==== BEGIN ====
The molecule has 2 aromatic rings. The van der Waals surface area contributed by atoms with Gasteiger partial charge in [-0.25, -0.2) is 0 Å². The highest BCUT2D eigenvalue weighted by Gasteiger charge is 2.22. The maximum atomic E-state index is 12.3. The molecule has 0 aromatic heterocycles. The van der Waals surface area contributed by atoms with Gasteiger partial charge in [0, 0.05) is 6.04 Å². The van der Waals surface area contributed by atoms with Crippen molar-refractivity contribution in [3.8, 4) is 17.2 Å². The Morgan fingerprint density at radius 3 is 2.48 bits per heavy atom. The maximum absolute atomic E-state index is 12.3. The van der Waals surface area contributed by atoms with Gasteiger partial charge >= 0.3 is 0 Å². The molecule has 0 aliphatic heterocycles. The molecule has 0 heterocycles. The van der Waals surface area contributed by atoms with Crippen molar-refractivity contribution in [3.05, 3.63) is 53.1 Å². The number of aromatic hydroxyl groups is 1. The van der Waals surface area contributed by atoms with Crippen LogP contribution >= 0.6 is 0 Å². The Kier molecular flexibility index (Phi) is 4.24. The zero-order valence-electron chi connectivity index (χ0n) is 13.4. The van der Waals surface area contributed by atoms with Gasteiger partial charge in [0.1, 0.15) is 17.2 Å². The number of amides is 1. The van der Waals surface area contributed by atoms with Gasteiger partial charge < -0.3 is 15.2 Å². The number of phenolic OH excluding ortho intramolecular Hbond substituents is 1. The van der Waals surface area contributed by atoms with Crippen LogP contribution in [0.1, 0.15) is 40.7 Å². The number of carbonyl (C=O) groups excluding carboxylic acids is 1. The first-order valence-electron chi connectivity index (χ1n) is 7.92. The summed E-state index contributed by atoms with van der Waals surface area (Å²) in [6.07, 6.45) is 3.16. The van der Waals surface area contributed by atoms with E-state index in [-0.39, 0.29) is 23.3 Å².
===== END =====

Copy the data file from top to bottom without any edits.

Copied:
The molecule has 2 aromatic rings. The van der Waals surface area contributed by atoms with Gasteiger partial charge in [-0.25, -0.2) is 0 Å². The highest BCUT2D eigenvalue weighted by Gasteiger charge is 2.22. The maximum atomic E-state index is 12.3. The molecule has 0 aromatic heterocycles. The van der Waals surface area contributed by atoms with Gasteiger partial charge in [0, 0.05) is 6.04 Å². The van der Waals surface area contributed by atoms with Crippen molar-refractivity contribution in [3.8, 4) is 17.2 Å². The Morgan fingerprint density at radius 3 is 2.48 bits per heavy atom. The maximum absolute atomic E-state index is 12.3. The van der Waals surface area contributed by atoms with Gasteiger partial charge >= 0.3 is 0 Å². The molecule has 0 aliphatic heterocycles. The molecule has 0 heterocycles. The van der Waals surface area contributed by atoms with Crippen molar-refractivity contribution in [3.05, 3.63) is 53.1 Å². The number of aromatic hydroxyl groups is 1. The van der Waals surface area contributed by atoms with Crippen LogP contribution >= 0.6 is 0 Å². The Kier molecular flexibility index (Phi) is 4.24. The zero-order valence-electron chi connectivity index (χ0n) is 13.4. The van der Waals surface area contributed by atoms with Gasteiger partial charge in [0.1, 0.15) is 17.2 Å². The number of amides is 1. The van der Waals surface area contributed by atoms with Gasteiger partial charge < -0.3 is 15.2 Å². The number of phenolic OH excluding ortho intramolecular Hbond substituents is 1. The van der Waals surface area contributed by atoms with Crippen LogP contribution in [0.1, 0.15) is 40.7 Å². The number of carbonyl (C=O) groups excluding carboxylic acids is 1. The first-order valence-electron chi connectivity index (χ1n) is 7.92. The summed E-state index contributed by atoms with van der Waals surface area (Å²) in [6.07, 6.45) is 3.16. The van der Waals surface area contributed by atoms with E-state index in [-0.39, 0.29) is 23.3 Å².